Thursday, May 24, 2018

Turning Out the Left – In Answer to Jim Wright

Something was in Debs, seemingly, that did not come out unless you saw him. I'm told that even those speeches of his which seem to any reader indifferent stuff, took on vitality from his presence. A hard-bitten socialist told me once, “Gene Debs is the only one who can get away with the sentimental flummery that's been tied onto Socialism in this country. Pretty nearly always it gives me a swift pain to go around to meetings and have people call me ‘comrade.’ That's a lot of bunk. But the funny part of it is that when Debs says ‘comrade’ it is all right. He means it. That old man with the burning eyes actually believes that there can be such a thing as the brotherhood of man. And that's not the funniest part of it. As long as he's around I believe it myself.”
 Heywood Broun, quoting an unnamed socialist
in It Seems To Me, 1925‑1935 (1935), p. 38

Turnout. Elections in the United States hinge on turnout. With one of the lowest turnout rates of  wealthy countries, elections in the United States hinge on turnout.
On Twitter, Jim Wright (@Stonekettle) asks, “Describe to me that candidate. Folks, give me a list of the attributes a Democratic candidate MUST have in 2020 for you to show up and vote.”
He is complaining that liberals don’t show up and vote and that this is part of why Republicans dominate the government. I don’t think this is quite accurate; liberals do show up. But they are concentrated in cities and therefore under-represented in Congress, Senate, and Electoral College. Having cows or shopping malls in a district, it seems, raises the districts’ political power. But there are liberals everywhere, and if they turned out in the suburbs and the rural districts, it would tip the balance of elections.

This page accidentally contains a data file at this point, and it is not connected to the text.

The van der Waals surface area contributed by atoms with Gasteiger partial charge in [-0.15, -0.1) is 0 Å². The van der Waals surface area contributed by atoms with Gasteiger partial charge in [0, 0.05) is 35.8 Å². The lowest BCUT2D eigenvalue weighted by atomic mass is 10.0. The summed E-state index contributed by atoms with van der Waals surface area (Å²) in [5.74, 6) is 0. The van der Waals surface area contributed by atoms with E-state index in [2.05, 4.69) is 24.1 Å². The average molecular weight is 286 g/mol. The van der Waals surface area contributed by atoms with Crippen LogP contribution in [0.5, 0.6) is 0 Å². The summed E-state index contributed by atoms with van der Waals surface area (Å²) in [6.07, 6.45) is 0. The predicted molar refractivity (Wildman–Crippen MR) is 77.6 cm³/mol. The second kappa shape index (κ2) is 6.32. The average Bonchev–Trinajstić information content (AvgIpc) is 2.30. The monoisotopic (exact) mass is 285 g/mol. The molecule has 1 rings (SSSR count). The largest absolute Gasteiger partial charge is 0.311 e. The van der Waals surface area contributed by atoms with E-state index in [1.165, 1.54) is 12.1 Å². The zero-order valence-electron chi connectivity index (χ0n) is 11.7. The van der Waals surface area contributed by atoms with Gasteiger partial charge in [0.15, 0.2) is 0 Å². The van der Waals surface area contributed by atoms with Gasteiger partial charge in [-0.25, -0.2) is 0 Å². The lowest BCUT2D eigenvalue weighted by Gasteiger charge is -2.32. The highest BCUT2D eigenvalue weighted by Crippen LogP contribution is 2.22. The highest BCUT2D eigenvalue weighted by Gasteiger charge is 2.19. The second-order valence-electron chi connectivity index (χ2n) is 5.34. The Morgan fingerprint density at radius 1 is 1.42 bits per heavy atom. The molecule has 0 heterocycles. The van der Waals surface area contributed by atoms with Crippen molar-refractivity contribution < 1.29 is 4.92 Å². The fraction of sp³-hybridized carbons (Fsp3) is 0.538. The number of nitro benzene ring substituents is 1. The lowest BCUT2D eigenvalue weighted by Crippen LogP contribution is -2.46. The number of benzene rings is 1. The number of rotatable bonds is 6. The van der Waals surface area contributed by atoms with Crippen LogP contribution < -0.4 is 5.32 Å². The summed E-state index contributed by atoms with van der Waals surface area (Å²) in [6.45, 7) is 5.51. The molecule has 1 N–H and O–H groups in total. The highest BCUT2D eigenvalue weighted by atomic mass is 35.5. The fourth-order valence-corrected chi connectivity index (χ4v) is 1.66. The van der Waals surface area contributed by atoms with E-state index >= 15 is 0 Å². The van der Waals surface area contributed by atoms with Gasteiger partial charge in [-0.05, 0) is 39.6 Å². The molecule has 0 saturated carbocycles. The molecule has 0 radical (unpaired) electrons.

So, Jim Wright is asking the leftist Tweeters who object to the Democratic as well as Republican candidates – what it would take to get them to show up? The answers I have seen so far are unenlightening. Most leftists vote Democratic, though without much enthusiasm. The ones who do not vote have specific issues important to them. This is not so surprising. In marketing we know that people often do not know what they want until it is offered to them. The saying, perhaps from Steve Jobs, is “No-one asked for the iPad.”
It is not different in voting. I remember young men and women who were inspired by Bernie Sanders. Who knew? Sanders’ socialist rhetoric and socialist policies turned out to be what young people wanted, and they registered and voted. It was not enough, especially since Sanders did not win the nomination.
So here is my answer to “What would it take to get these people to show up and vote?”
Representation. The first thing, surely, is representation. The candidate has to be one of us. “When Debs says ‘comrade’ it is all right. He means it.” Identification with a Presidential candidate is important; in Converse’s sociological work he found that the largest plurality of voters voted on identification. There has been a great deal of fake representation on both sides of the aisle: pictures of W. Bush showing how folksy he was by cutting brush on the ranch he sold as soon as he left office, Bill Clinton’s “I feel your pain.” And all the while we have elected officials using their offices – mostly quite legally – to enrich themselves or protect their own wealth. Trump is surely the ultimate example. Trump’s supporters hear themselves in his anger. The Trump vote is the ultimate spite vote. But we have the Clintons as another example: as much as social class exists in the USA, they have joined the upper class; their daughter has even married a wealthy banker. By comparison, we have Senator Sanders, who is one of the least wealthy Senators.
Integrity. The second thing is integrity. 33 House and 17 Senate Democrats voted with Republicans to weaken the already weak Dodd-Frank banking law. Those 33 included many members of the Congressional Black Caucus, whose constituents were hit especially hard by mortgage fraud and abusive mortgage billing and collection practices during the 2008 crash. Those Democratic votes in the House didn’t matter to the outcome – the House Republicans had the votes to pass the law – but those Democratic votes were a slap in the faces of constituents who have lost their homes.